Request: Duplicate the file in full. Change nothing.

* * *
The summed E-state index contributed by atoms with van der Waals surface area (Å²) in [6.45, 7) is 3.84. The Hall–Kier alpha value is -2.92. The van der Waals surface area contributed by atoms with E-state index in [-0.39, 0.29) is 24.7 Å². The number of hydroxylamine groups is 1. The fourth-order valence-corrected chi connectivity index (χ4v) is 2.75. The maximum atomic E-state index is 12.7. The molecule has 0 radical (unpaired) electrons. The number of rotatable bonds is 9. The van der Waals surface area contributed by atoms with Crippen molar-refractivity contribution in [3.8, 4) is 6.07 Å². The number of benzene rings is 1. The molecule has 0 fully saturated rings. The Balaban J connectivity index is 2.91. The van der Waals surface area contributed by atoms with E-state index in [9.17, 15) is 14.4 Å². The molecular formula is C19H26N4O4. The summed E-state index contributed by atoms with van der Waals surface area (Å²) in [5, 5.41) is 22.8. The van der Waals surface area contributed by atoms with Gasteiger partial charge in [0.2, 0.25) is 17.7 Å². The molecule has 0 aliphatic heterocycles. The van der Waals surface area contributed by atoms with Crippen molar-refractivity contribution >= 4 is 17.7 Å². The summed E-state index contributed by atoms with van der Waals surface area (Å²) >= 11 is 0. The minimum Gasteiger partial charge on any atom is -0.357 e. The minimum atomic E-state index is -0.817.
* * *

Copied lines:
The summed E-state index contributed by atoms with van der Waals surface area (Å²) in [6.45, 7) is 3.84. The Hall–Kier alpha value is -2.92. The van der Waals surface area contributed by atoms with E-state index in [-0.39, 0.29) is 24.7 Å². The number of hydroxylamine groups is 1. The fourth-order valence-corrected chi connectivity index (χ4v) is 2.75. The maximum atomic E-state index is 12.7. The molecule has 0 radical (unpaired) electrons. The number of rotatable bonds is 9. The van der Waals surface area contributed by atoms with Crippen molar-refractivity contribution in [3.8, 4) is 6.07 Å². The number of benzene rings is 1. The molecule has 0 fully saturated rings. The Balaban J connectivity index is 2.91. The van der Waals surface area contributed by atoms with E-state index in [9.17, 15) is 14.4 Å². The molecular formula is C19H26N4O4. The summed E-state index contributed by atoms with van der Waals surface area (Å²) in [5, 5.41) is 22.8. The van der Waals surface area contributed by atoms with Gasteiger partial charge in [0.2, 0.25) is 17.7 Å². The molecule has 0 aliphatic heterocycles. The van der Waals surface area contributed by atoms with Crippen molar-refractivity contribution >= 4 is 17.7 Å². The summed E-state index contributed by atoms with van der Waals surface area (Å²) >= 11 is 0. The minimum Gasteiger partial charge on any atom is -0.357 e. The minimum atomic E-state index is -0.817.